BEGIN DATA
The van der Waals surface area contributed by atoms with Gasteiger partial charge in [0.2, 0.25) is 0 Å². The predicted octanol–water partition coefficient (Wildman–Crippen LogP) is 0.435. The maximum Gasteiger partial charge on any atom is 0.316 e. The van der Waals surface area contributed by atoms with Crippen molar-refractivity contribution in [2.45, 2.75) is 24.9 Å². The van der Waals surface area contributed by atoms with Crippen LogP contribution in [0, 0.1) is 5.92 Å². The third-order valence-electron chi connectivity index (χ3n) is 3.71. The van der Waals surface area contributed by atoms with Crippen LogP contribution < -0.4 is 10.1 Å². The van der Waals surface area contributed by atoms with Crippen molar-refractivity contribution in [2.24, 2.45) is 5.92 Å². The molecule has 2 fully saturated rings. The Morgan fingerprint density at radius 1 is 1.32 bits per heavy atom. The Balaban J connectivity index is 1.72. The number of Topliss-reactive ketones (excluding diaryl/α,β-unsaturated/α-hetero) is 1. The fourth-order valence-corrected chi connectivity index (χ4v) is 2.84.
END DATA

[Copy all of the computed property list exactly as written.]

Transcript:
The van der Waals surface area contributed by atoms with Gasteiger partial charge in [0.2, 0.25) is 0 Å². The predicted octanol–water partition coefficient (Wildman–Crippen LogP) is 0.435. The maximum Gasteiger partial charge on any atom is 0.316 e. The van der Waals surface area contributed by atoms with Crippen molar-refractivity contribution in [2.45, 2.75) is 24.9 Å². The van der Waals surface area contributed by atoms with Crippen LogP contribution in [0, 0.1) is 5.92 Å². The third-order valence-electron chi connectivity index (χ3n) is 3.71. The van der Waals surface area contributed by atoms with Crippen LogP contribution < -0.4 is 10.1 Å². The van der Waals surface area contributed by atoms with Crippen molar-refractivity contribution in [2.24, 2.45) is 5.92 Å². The molecule has 2 fully saturated rings. The Morgan fingerprint density at radius 1 is 1.32 bits per heavy atom. The Balaban J connectivity index is 1.72. The number of Topliss-reactive ketones (excluding diaryl/α,β-unsaturated/α-hetero) is 1. The fourth-order valence-corrected chi connectivity index (χ4v) is 2.84.